A plaque remaining from the Big Apple Night Club at West 135th Street and Seventh Avenue in Harlem.

Above, a 1934 plaque from the Big Apple Night Club at West 135th Street and Seventh Avenue in Harlem. Discarded as trash in 2006. Now a Popeyes fast food restaurant on Google Maps.

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Entry from September 26, 2013
“A modern bar mitzvah is more ‘bar’ than ‘mitzvah’”

A Bar Mitzvah is a Jewish coming of age ceremony. In the United States, the religious part is often followed by a big party (that includes a bar). The joke that the modern Bar Mitzvah is “more ‘bar’ than ‘mitzvah’” has been cited in print by 1958 (when this appeared in the nationally syndicated “Dear Abby” advice column), and one citation (below) claims that this had been said in 1935.
Wikipedia: Bar and Bat Mitzvah
Bar Mitzvah (Hebrew: בר מצוה‎) (plural: B’nai Mitzvah) and Bat Mitzvah (Hebrew: בת מצוה‎) (plural: B’not Mitzvah) are Jewish coming of age rituals. Bar (בר) is a Jewish Babylonian Aramaic word literally meaning son (ben (בן) in Hebrew), bat (בת) is Hebrew for daughter, and mitzvah (מצוה) is a commandment and a law. While this literally translates to “son of commandment” or “daughter of commandment”, the rabbinical phrase “bar” means “under the category of” or “subject to”. “Bar mitzvah” therefore translates to “an [agent] who is subject to the law”.
According to Jewish law, when Jewish boys become 13 years old, they become accountable for their actions and become a bar mitzvah. A girl becomes a bat mizvah at the age of 12.
11 August 1958, Springfield (MA) Union, “Dear Abby” by Abigail Van Buren, pg. 10, col. 5:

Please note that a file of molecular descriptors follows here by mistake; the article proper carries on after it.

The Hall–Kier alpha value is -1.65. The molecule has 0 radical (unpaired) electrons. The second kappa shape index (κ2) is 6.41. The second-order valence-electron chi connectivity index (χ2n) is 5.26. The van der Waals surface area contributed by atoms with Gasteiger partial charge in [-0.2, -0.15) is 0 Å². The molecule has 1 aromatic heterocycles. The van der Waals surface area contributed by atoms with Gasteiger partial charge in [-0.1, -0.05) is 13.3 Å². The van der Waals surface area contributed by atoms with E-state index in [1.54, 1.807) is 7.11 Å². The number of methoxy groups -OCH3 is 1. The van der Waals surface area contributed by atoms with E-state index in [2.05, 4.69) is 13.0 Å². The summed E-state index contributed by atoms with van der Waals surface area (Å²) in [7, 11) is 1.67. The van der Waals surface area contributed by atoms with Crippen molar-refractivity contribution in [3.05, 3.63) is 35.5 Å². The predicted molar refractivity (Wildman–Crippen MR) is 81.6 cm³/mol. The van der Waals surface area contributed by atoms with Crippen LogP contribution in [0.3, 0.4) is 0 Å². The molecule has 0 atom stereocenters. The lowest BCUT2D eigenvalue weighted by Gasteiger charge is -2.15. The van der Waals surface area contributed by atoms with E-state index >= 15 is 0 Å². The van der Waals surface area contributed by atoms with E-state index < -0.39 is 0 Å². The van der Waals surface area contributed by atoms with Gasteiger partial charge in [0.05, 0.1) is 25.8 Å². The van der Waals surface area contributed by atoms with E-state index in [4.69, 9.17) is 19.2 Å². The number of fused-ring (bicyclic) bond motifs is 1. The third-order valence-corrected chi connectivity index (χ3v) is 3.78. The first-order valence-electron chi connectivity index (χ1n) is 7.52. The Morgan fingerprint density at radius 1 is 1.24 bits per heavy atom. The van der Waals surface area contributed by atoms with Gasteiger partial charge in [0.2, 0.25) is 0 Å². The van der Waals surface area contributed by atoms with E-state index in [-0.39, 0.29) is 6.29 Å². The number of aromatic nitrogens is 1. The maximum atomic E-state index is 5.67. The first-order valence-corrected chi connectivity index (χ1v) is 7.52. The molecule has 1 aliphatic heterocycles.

CONFIDENTIAL TO DEBATING PARENTS: Let the boy invite his own friends. Your plans sound like more BAR than MITZVAH.
Google Books
The Rabbi
By Noah Gordon
New York, NY: McGraw-Hill
Pg. 292:
There’s more bar than mitzvah. Your temple congregation is mostly a cocktail crowd.
22 September 1968, The Plain Dealer (Cleveland, OH), Sunday Magazine, pg. 54, col. 2:
“There’s a problem today of leakage of money that should be spent helping kids learn and is spent instead on booze and the like. I’ve attended many Bar Mitzvahs that were more ‘bar’ than ‘mitzvah.’”
Google Books
The Real Jewish World:
A Rabbi’s Second Thoughts

By Stuart E. Rosenberg
Toronto, ON: Clarke Irwin
1983, ©1984
Pg. 20:
As early as 1935, Bar Mitzvah in middle-class America, as some wag had put it, had already become more “Bar” than “Mitzvah.”
Google Books
From Central Park to Sinai:
How I Found My Jewish Soul

By Roy S. Neuberger
Middle Village, NY: J. David Publishers
Pg. 230:
She had attended “Sunday School,” was “confirmed,” and attended her friends’ bar mitzvahs (as the saying goes: more “bar” than “mitzvah”).
Google Books
The Jewish Cultural Tapestry:
International Jewish Folk Traditions

By Steven M. Lowenstein
New York, NY: Oxford University Press
Pg. 108:
Someone once described these modern bar mitzvahs as “more bar than mitzvah.”
Google Books
Inviting God In:
Celebrating the Soul-Meaning of the Jewish Holy Days

By David Aaron
Boston, MA: Trumpeter Books
Pg. 24:
Unfortunately, because I was not aware of its real meaning, my bar mitzvah was more bar than mitzvah. It was just a big drinking party with my friends, not an event celebrating the acceptance of my responsibilities as a Jew.

Posted by Barry Popik
New York CityFood/Drink • Thursday, September 26, 2013 • Permalink

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